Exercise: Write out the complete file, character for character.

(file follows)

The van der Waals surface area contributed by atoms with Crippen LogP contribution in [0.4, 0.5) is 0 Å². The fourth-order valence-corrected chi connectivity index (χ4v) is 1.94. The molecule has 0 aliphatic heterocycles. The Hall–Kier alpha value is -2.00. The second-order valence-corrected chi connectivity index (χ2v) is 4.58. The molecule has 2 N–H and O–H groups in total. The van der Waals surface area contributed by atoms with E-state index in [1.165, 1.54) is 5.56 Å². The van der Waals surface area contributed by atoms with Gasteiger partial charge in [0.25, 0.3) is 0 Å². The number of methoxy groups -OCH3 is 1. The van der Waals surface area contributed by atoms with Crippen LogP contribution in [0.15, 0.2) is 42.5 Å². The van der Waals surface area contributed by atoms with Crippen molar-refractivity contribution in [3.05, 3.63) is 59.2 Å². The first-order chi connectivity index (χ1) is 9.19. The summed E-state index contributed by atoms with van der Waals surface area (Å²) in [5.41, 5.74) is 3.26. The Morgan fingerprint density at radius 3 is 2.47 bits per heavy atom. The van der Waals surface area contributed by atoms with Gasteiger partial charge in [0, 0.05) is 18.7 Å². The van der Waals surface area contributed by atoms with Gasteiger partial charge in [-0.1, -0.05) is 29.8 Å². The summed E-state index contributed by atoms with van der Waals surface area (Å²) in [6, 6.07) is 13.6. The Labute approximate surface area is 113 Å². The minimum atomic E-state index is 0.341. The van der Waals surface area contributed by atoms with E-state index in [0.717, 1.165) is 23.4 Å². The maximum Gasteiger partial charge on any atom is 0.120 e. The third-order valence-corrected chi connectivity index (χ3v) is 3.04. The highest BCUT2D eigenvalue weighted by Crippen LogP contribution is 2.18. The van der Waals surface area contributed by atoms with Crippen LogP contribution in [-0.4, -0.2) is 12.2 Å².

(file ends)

The van der Waals surface area contributed by atoms with Crippen LogP contribution in [0.4, 0.5) is 0 Å². The fourth-order valence-corrected chi connectivity index (χ4v) is 1.94. The molecule has 0 aliphatic heterocycles. The Hall–Kier alpha value is -2.00. The second-order valence-corrected chi connectivity index (χ2v) is 4.58. The molecule has 2 N–H and O–H groups in total. The van der Waals surface area contributed by atoms with E-state index in [1.165, 1.54) is 5.56 Å². The van der Waals surface area contributed by atoms with Gasteiger partial charge in [0.25, 0.3) is 0 Å². The number of methoxy groups -OCH3 is 1. The van der Waals surface area contributed by atoms with Crippen LogP contribution in [0.15, 0.2) is 42.5 Å². The van der Waals surface area contributed by atoms with Crippen molar-refractivity contribution in [3.05, 3.63) is 59.2 Å². The first-order chi connectivity index (χ1) is 9.19. The summed E-state index contributed by atoms with van der Waals surface area (Å²) in [5.41, 5.74) is 3.26. The Morgan fingerprint density at radius 3 is 2.47 bits per heavy atom. The van der Waals surface area contributed by atoms with Gasteiger partial charge in [0, 0.05) is 18.7 Å². The van der Waals surface area contributed by atoms with Gasteiger partial charge in [-0.1, -0.05) is 29.8 Å². The summed E-state index contributed by atoms with van der Waals surface area (Å²) in [6, 6.07) is 13.6. The Labute approximate surface area is 113 Å². The minimum atomic E-state index is 0.341. The van der Waals surface area contributed by atoms with E-state index in [0.717, 1.165) is 23.4 Å². The maximum Gasteiger partial charge on any atom is 0.120 e. The third-order valence-corrected chi connectivity index (χ3v) is 3.04. The highest BCUT2D eigenvalue weighted by Crippen LogP contribution is 2.18. The van der Waals surface area contributed by atoms with Crippen LogP contribution in [-0.4, -0.2) is 12.2 Å².